Assume the best. Fad-pursuers can be annoying. They can be unintentionally offensive. They can suck up hours of time with questions that could be answered with the right googling. But if someone has taken the step from playing with fictional gods to inquiring about real Gods, it’s reasonable to assume there’s a genuine interest involved on the part of the person or the deity or both. Those of us who have made commitments to our Gods and our communities have an obligation to respond in good faith, no matter how young or ill-informed the inquirer is. Listen respectfully and try to point them in the right direction.
That obligation is not unlimited. After about the third generic question on Druidry, I’m likely to respond “go read one of these books and come back if you have specific questions.” I refer inquiries on Cernunnos to some of my blog posts and to this book of devotions. Sometimes they come back, sometimes they don’t. But I can’t ever remember having to tell someone “you’re not serious, go away.”
Talk about what you do. If you’ve read any expert advice on talking to the media about Paganism, it usually starts with “don’t respond to questions about Satan – talk about what you do instead.” Even if you do your best Sandra Bullock imitation (“there’s no devil in the Craft” – from Practical Magic) reporters and their audiences are likely to focus on what’s sensational rather than on what’s true. Instead, talk about your devotion to your Gods, ancestors, and to the natural world.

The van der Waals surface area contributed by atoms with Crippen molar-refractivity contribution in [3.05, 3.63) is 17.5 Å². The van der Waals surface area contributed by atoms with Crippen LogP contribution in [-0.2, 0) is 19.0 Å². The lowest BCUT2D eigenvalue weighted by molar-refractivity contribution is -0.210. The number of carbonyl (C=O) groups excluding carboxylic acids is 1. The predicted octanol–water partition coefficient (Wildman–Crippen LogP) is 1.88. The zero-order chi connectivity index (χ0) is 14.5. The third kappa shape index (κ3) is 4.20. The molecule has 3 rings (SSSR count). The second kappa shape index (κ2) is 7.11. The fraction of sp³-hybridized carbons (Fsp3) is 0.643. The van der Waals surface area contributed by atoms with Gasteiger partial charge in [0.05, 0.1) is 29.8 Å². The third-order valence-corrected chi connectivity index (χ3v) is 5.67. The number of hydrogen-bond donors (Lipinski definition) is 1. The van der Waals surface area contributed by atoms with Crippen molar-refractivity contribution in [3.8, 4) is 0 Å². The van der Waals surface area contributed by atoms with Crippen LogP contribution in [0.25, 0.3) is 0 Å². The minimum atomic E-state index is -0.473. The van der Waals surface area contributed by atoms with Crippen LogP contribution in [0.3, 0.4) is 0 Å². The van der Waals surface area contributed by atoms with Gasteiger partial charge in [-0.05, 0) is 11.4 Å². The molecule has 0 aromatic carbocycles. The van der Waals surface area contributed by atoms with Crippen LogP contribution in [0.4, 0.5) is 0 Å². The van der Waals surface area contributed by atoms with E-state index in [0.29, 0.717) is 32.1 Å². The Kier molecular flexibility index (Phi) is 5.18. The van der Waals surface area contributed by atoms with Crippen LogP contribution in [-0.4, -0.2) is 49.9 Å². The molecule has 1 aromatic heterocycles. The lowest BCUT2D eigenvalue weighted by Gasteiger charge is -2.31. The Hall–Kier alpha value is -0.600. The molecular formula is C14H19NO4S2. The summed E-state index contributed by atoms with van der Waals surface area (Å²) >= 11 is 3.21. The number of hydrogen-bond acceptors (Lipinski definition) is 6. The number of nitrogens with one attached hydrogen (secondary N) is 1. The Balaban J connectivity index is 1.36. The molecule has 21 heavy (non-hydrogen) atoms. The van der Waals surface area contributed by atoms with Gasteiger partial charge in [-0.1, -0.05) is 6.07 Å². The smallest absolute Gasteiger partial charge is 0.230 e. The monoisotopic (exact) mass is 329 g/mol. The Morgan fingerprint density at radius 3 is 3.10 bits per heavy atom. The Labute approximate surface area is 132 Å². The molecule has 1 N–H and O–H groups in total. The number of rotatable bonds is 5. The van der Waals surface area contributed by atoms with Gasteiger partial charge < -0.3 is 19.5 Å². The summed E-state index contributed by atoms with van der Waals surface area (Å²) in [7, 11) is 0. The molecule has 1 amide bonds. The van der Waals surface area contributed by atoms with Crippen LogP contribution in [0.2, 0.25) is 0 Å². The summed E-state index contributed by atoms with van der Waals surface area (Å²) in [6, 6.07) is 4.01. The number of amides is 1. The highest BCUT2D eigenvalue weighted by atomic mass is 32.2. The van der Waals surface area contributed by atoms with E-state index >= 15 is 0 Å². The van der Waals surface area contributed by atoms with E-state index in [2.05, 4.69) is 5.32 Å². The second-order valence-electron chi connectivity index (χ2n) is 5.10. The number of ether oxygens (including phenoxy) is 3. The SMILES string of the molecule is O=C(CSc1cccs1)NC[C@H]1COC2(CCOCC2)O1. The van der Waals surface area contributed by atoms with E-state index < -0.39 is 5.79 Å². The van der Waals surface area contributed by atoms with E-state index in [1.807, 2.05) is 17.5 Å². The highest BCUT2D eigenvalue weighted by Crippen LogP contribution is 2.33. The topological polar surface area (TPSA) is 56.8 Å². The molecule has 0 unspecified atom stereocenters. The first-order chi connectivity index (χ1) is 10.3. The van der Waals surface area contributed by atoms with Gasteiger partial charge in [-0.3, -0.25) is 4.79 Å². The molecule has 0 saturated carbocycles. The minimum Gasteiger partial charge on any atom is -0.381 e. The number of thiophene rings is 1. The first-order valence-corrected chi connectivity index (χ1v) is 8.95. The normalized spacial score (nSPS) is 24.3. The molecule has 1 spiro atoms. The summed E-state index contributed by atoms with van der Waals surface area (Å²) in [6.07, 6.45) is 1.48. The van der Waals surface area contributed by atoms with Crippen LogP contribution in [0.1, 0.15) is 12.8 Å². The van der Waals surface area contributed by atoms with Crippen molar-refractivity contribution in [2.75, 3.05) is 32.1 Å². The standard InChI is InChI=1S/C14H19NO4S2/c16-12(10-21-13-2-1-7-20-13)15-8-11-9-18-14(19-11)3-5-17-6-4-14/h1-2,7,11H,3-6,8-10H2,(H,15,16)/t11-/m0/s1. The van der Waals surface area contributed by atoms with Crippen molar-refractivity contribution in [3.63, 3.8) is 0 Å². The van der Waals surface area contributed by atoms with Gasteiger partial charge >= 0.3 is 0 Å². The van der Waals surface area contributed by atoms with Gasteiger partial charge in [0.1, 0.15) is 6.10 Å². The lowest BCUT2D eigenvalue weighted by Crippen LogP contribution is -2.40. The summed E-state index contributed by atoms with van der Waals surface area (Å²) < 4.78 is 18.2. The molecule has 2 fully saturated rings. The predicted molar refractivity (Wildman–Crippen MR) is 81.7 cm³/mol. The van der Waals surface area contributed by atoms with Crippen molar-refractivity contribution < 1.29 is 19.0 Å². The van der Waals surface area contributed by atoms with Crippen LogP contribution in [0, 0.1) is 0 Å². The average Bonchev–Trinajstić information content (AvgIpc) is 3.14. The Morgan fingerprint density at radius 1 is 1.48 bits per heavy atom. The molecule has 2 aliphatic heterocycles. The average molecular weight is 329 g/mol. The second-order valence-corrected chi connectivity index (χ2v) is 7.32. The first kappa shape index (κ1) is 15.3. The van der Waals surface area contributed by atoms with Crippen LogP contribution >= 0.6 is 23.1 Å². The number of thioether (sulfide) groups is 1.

Likewise, it’s not generally helpful to debunk the entertainment industry’s ideas about Gods and magic beyond saying “that’s fiction.” Instead, spend your time telling the old stories about your Gods. Talk about what’s known about Their worship in ancient times. Talk about your experiences of Them and about the work you do because of Them.
Polytheism as it’s actually practiced today is pretty interesting – and it’s not fiction. Talking about what you do is enough.
Demonstrate depth. Our mainstream culture is incredibly shallow and it has the attention span of a gnat. Some religions and spiritualities cater to this because it’s easy and popular and it makes money (see The Secret and the Prosperity Gospel). But that doesn’t satisfy everyone, and those who approach the Gods are often looking for depth even if they can’t quite articulate it.
Demonstrate your regular spiritual practices: mediation, prayer, offerings, study and such. Demonstrate your group worship. Talk about your beliefs in ways that show you’ve spent time reading, contemplating, and thinking about their implications. Show how your beliefs inspire action to make the world a better place.
Just remember this quote from Nietzsche: “Those who know they are deep strive for clarity. Those who would like to seem deep to the crowd strive for obscurity.”
Are the Gods using video games and other fads to get Their names out into the mainstream culture? Perhaps. For me, that’s uncomfortably close to Christians who say “God’s using this for His glory” whenever something odd happens. Yet it’s undeniable that more and more people are yearning for the many Gods. And it is just as undeniable that certain deities are calling followers to do Their work in this world. I don’t know why this is and I don’t know what it all means, though I love to wonder about it with other polytheists.
Morpheus Ravenna ends her post by asking “What do your Gods want from you, and for you, at this moment in history?” I can’t answer that question for you, but one of the things They want from me is to demonstrate the Pagan virtue of hospitality to some people who are just starting out on the Way of the Gods.